Monday, 8 October 2012

In praise of cowboys - why I love a western.

I've been on a cowboy jag.  I've always enjoyed a western.  When I was younger I loved the clarity of the line dividing goodies and baddies.  As I grew older I loved the image of the cowboy - long legged, lean, big-hatted, eyes squinting against the sunglare and practised in cool appraisal of other people and situations.  The dexterity and showmanship of the quick-draw man under pressure never fails to please. And we must not forget the moustaches!

Last night I watched "Tombstone".  Made in 1993 it's one of those films where you recognise everyone in the minor roles because they've now made it big.  "Tombstone" is one of my favourite westerns.  It's the story of Wyatt Earp and his brothers, Virgil and Morgan, retiring from the law and settling in the town of Tombstone.  There's a mining boom, so the town is full of promise.  The town is also under the shadow of the local gang, known as the Cowboys.  As soon as word spreads that the Earps are in town, the pressure is on to help enforce the law.

The story is apparently loosely based on fact and includes the shoot out at the OK Corral.

For all the talk of law and lawmen, it seems to me that these frontier towns were lawless places and that living there was a dangerous business.  What I realise now is that the genre is flawed - there are murderers on both sides of the moral line.  The good men start out reticent to draw their weapons and are keen to keep the peace.  Something then happens that tips the moral balance and all out war is declared.  Everyone starts shooting everyone else indiscriminately.  So what's the difference between the goodies and the baddies then?  The baddies are doing it out of self interest and the goodies are doing it for the community?  Maybe, but there's always a hard glint of revenge in the eyes of the marshall.  I suppose they'd say it's justified.

It's interesting to watch "Tombstone" again having watched the HBO series "Deadwood".  The moral lines are very blurry in that show.  I started out detesting Al Swearengen, proprietor of one of the bordellos and over the course of three seasons saw some good in him as he started to put the needs of the town ahead of his own.  "Deadwood" is apparently historically quite accurate.  The people look dirty enough to live in this kind of place and they have mouths to match.  There are cowboys everywhere.  Their hats are big and their moustaches are bigger.

Speaking of justified, I'm also watching season two of the television series "Justified".  Timothy Olyphant - who played Seth Bullock in Deadwood - stars as trigger happy US Marshall Raylan Givens.  It's set in current times and based on an Elmore Leonard story.  Raylan Givens has everything - long legs, big hat, steady cool appraisal skills, drinking problem.  He doesn't have a moustache, but he does have a horse shoe ring and Gary Cooper charm.  He's always in trouble for shooting people and it's always "justified".  His hat is also bigger than anyone else's.  It's a mixture of the western and the crime genre with modern problems like mountain top removal of coal threatening the environment and way of life, drug gangs etc.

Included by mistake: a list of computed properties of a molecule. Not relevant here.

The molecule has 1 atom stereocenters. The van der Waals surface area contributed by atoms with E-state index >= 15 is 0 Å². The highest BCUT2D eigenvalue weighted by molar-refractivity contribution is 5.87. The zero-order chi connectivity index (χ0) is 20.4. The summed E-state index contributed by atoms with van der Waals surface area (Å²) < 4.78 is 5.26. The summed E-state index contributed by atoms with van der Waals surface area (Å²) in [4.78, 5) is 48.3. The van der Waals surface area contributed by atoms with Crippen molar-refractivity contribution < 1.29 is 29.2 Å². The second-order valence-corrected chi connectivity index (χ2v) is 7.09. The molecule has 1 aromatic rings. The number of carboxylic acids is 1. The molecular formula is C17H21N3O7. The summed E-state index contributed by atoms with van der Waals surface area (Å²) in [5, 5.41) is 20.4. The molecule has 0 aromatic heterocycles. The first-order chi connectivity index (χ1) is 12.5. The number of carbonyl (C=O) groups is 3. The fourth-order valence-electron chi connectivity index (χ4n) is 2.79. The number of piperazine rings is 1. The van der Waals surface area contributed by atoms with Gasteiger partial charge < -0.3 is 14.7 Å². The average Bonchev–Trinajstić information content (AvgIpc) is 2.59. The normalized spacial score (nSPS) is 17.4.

The theme song is bluegrass rap!  What else do you need?

I'm off to find some Gary Cooper, John Wayne and Paul Newman films to watch.

What are you watching at the moment? Do you like cowboys?


  1. I'm a fan of Deadwood and Justified (even though the latter is kinda more of a 'southern' than a 'western'). I also enjoyed the new True Grit, the space western of Firefly/Serenity. Breaking Bad is often shot like a western, with the desert shots. The Proposition is an Aussie classic. The Assassination of Jesse James by the Coward Robert Ford. I love me some spaghetti westerns, and the samurai classics many of them are copied from.
    Westerns can be dumb shoot-em-ups, but they can explore interesting ideas about outsiders and belonging, what it means to be civilised, the law versus what's right etc. etc.
    The main downside is that the typical Western is nearly as bad as the war movie in including women only as marginal stereotypes - the loyal wife, the plucky widow, the innocent daughter, the whore with a heart of gold and the whore without a heart of gold are pretty much it, and they rarely pass the Bechdel test.

    1. I completely agree with you about the role of women in westerns. Tombstone certainly does not pass the Bechdel test. (I'd never heard of this test until now - worth checking it out!)
      Glad to find a western sister!